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The Overlook (Harry Bosch) Hardcover – May 22, 2007

Book 13 of 18 in the A Harry Bosch Novel Series

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Editorial Reviews

From Publishers Weekly

Starred Review. Bestseller Connelly's dazzling 13th Harry Bosch novel (after 2006's Echo Park) reunites Bosch with his former flame, FBI agent Rachel Walling. Bosch must break in a new partner, rookie Iggy Ferras, when they're called to look into the execution of physicist Stanley Kent on a Mulholland Drive overlook. When a special FBI unit, headed by Walling, arrives and tries to usurp his case, claiming it's a matter of national security, Bosch refuses to back down. Walling's focus on the potential theft of radioactive material from the hospital where Kent was lending his expertise to cancer treatment and her unwillingness to share information only make Bosch more determined to solve the case. This is a quick read, almost half the length of Connelly's previous novels, but he spares no punches when it comes to complexity and suspense. The scramble to investigate threats to national security, justified or otherwise, is a timely subject and one on which Connelly puts a brilliant new spin. (May 22)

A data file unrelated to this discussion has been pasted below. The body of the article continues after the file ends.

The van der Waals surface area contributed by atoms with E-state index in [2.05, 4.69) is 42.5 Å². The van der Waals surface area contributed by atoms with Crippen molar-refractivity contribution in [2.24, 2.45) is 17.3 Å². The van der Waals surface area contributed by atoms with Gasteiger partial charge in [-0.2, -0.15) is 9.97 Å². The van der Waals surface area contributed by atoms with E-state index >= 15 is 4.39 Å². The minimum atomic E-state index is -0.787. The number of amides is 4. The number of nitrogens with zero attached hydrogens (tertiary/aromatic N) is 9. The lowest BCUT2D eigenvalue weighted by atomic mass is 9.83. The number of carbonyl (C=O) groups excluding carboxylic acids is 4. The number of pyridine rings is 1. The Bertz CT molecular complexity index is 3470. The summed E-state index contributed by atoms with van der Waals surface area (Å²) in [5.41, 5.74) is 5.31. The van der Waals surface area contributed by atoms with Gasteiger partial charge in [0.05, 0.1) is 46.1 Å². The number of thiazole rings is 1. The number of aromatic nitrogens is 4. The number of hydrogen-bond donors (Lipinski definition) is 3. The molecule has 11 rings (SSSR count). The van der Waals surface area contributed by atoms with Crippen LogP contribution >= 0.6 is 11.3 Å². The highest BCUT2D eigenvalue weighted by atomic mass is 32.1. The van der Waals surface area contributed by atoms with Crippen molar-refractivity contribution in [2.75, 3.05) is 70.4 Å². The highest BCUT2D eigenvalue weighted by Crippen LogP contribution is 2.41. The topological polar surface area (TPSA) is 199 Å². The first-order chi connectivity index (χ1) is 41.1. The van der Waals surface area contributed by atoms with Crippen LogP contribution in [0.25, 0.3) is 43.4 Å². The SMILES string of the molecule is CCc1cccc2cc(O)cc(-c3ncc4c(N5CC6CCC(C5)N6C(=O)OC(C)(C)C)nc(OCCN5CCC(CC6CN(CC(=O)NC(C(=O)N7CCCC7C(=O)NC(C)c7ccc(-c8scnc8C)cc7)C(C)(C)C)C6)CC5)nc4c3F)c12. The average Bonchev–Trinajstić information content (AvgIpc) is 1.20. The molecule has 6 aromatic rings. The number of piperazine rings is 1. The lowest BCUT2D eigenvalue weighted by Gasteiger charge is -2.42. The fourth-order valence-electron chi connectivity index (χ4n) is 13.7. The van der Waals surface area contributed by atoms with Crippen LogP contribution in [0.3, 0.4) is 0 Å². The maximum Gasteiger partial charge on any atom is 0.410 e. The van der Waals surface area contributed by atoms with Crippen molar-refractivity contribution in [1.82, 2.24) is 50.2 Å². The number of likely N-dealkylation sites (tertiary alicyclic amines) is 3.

Copyright © Reed Business Information, a division of Reed Elsevier Inc. All rights reserved.

From Bookmarks Magazine

Michael Connelly originally published The Overlook as a serialized novella in the New York Times Magazine; the 16 sections contained 3,000 words each. Although expanded to novel form, The Overlook weighs in as a good, if slim (and perhaps, as a few critics claim, slight), addition to the Harry Bosch series. For the most part, the novel succeeds in maintaining Connelly's trademark fast-paced action, plot twists, suspense, and spare, humorous writing-all over the course of 12 hours. Some reviewers cited tired characters, dull romance, a bizarre time frame, and plotting missteps, but for followers of Harry Bosch, The Overlook is a worthy addition.
Copyright © 2004 Phillips & Nelson Media, Inc.
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Product Details

  • Series: Harry Bosch
  • Hardcover: 240 pages
  • Publisher: Little, Brown and Company; 1 edition (May 22, 2007)
  • Language: English
  • ISBN-10: 0316018953
  • ISBN-13: 978-0316018951
  • Product Dimensions: 6.2 x 1.1 x 9.5 inches
  • Shipping Weight: 1.1 pounds
  • Average Customer Review: 4.1 out of 5 stars  See all reviews (527 customer reviews)
  • Amazon Best Sellers Rank: #86,725 in Books (See Top 100 in Books)